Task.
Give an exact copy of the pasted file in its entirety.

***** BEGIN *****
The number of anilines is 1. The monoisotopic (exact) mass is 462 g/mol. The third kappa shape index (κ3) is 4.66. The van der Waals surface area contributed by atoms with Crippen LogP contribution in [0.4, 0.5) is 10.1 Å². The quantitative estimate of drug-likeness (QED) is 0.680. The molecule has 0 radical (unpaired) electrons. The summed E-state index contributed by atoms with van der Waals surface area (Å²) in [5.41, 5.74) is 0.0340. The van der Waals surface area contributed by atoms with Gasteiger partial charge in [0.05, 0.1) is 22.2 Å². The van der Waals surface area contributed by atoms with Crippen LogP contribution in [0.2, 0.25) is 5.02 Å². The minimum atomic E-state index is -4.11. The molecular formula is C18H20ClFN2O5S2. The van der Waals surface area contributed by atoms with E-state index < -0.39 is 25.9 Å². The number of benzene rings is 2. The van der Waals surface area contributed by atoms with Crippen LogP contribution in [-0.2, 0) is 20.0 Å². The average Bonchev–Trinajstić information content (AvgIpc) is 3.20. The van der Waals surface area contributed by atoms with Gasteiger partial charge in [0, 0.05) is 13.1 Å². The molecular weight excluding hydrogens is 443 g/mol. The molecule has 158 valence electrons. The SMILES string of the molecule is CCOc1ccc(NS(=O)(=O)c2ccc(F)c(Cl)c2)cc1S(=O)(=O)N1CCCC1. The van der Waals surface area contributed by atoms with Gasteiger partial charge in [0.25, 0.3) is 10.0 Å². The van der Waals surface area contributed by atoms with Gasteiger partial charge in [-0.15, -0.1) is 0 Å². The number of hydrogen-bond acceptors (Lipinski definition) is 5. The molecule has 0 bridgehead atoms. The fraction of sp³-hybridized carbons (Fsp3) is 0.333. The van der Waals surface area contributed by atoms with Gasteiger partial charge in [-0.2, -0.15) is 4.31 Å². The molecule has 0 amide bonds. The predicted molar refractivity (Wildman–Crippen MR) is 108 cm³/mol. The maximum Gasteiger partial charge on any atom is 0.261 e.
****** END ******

The number of anilines is 1. The monoisotopic (exact) mass is 462 g/mol. The third kappa shape index (κ3) is 4.66. The van der Waals surface area contributed by atoms with Crippen LogP contribution in [0.4, 0.5) is 10.1 Å². The quantitative estimate of drug-likeness (QED) is 0.680. The molecule has 0 radical (unpaired) electrons. The summed E-state index contributed by atoms with van der Waals surface area (Å²) in [5.41, 5.74) is 0.0340. The van der Waals surface area contributed by atoms with Gasteiger partial charge in [0.05, 0.1) is 22.2 Å². The van der Waals surface area contributed by atoms with Crippen LogP contribution in [0.2, 0.25) is 5.02 Å². The minimum atomic E-state index is -4.11. The molecular formula is C18H20ClFN2O5S2. The van der Waals surface area contributed by atoms with E-state index < -0.39 is 25.9 Å². The number of benzene rings is 2. The van der Waals surface area contributed by atoms with Crippen LogP contribution in [-0.2, 0) is 20.0 Å². The average Bonchev–Trinajstić information content (AvgIpc) is 3.20. The van der Waals surface area contributed by atoms with Gasteiger partial charge in [0, 0.05) is 13.1 Å². The molecular weight excluding hydrogens is 443 g/mol. The molecule has 158 valence electrons. The SMILES string of the molecule is CCOc1ccc(NS(=O)(=O)c2ccc(F)c(Cl)c2)cc1S(=O)(=O)N1CCCC1. The van der Waals surface area contributed by atoms with Gasteiger partial charge in [0.25, 0.3) is 10.0 Å². The van der Waals surface area contributed by atoms with Gasteiger partial charge in [-0.15, -0.1) is 0 Å². The number of hydrogen-bond acceptors (Lipinski definition) is 5. The molecule has 0 bridgehead atoms. The fraction of sp³-hybridized carbons (Fsp3) is 0.333. The van der Waals surface area contributed by atoms with Gasteiger partial charge in [-0.2, -0.15) is 4.31 Å². The molecule has 0 amide bonds. The predicted molar refractivity (Wildman–Crippen MR) is 108 cm³/mol. The maximum Gasteiger partial charge on any atom is 0.261 e.